5. The model used to provide these estimates is a Bayesian model: these provide 95% credible intervals. A credible interval gives an indication of the uncertainty of an estimate from data analysis. 95% credible intervals are calculated so that there is a 95% probability of the true value lying in the interval.
  6. Because of the relatively small number of tests and a low number of positives in the sample, credible intervals are wide and therefore results should be interpreted with caution.
  7. The blue line and shading represent the modelled trend and credible intervals based on the latest data. The point estimates and error bars represent the official weekly estimates and their credible intervals, which are based on the modelled estimate for the midpoint of the week at the time of publication.
  8. Small numbers of new UK variant compatible positives detected in Scotland and the other devolved administrations are leading to considerable uncertainty surrounding these estimates.
  9. Estimates are weighted to be representative of the population in Scotland that live in private-residential households in terms of age (grouped), sex, and region.
  10. Weighted estimates are provided with 95% confidence intervals to indicate the level of uncertainty around them. A confidence interval gives an indication of the degree of uncertainty of an estimate, showing the precision of a sample estimate. The 95% confidence intervals are calculated so that if we repeated the study many times, 95% of the time the true unknown value would lie between the lower and upper confidence limits. A wider interval indicates more uncertainty in the estimate.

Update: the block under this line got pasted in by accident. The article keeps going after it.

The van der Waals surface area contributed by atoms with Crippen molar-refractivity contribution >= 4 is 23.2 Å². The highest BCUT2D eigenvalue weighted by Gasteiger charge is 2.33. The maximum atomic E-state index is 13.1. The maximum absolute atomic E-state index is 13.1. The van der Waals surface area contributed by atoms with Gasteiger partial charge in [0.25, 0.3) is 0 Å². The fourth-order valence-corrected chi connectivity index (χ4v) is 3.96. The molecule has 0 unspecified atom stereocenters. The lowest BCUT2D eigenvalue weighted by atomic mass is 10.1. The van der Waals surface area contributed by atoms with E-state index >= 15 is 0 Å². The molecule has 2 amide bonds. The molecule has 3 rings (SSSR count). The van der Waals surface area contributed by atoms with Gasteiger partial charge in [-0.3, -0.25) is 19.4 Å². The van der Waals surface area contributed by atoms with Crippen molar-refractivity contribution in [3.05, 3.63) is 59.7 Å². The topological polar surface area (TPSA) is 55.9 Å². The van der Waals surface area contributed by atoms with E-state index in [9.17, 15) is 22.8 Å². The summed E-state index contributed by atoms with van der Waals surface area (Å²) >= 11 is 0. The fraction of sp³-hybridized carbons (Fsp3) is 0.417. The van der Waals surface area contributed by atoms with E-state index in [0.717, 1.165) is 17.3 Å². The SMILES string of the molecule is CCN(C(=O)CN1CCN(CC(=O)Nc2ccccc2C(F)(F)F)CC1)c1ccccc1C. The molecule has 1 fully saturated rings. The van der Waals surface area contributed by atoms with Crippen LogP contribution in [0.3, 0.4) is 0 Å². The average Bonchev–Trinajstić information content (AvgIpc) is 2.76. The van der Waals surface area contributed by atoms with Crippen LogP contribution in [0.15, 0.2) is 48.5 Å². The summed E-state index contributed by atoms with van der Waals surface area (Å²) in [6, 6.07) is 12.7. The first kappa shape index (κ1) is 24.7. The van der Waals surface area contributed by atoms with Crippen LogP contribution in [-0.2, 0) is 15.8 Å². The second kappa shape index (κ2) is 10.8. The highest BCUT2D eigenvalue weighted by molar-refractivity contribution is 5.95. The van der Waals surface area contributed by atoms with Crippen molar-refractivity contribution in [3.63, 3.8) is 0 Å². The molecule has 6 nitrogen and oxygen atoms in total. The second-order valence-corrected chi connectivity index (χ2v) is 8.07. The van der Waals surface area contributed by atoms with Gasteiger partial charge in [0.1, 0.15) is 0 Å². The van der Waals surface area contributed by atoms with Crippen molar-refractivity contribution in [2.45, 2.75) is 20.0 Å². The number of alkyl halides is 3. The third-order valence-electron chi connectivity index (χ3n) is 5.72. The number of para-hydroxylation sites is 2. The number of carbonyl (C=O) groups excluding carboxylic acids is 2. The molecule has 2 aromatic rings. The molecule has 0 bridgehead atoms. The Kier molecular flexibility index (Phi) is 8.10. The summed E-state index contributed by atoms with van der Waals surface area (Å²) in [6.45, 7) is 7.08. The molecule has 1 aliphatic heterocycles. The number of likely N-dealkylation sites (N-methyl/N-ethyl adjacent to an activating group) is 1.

11. The 14-day non-overlapping time periods presented in this publication are updated to work backwards from the most recent 14 days available. Time periods presented overlap with those presented in previous publications, therefore direct comparisons are not possible.
  12. The table below contains the composition of each CIS region, by Health Board and Local Authority area.

 

CIS Region Code

Health Boards

Local Authority Areas

123

NHS Grampian, NHS Highland, NHS Orkney, NHS Shetland and NHS Western Isles

Aberdeen City, Aberdeenshire, Argyll & Bute, Highland, Moray, Na h-Eileanan Siar, Orkney Islands, Shetland Islands

124

NHS Fife, NHS Forth Valley and NHS Tayside

Angus, Clackmannanshire, Dundee City, Falkirk, Fife, Perth & Kinross, Stirling

125

NHS Greater Glasgow & Clyde

East Dunbartonshire, East Renfrewshire, Glasgow City, Inverclyde, Renfrewshire, West Dunbartonshire

126

NHS Lothian

City of Edinburgh, East Lothian, Midlothian, West Lothian

127

NHS Lanarkshire

North Lanarkshire, South Lanarkshire

128

NHS Ayrshire & Arran, NHS Borders and NHS Dumfries & Galloway

Dumfries & Galloway, East Ayrshire, North Ayrshire, Scottish Borders, South Ayrshire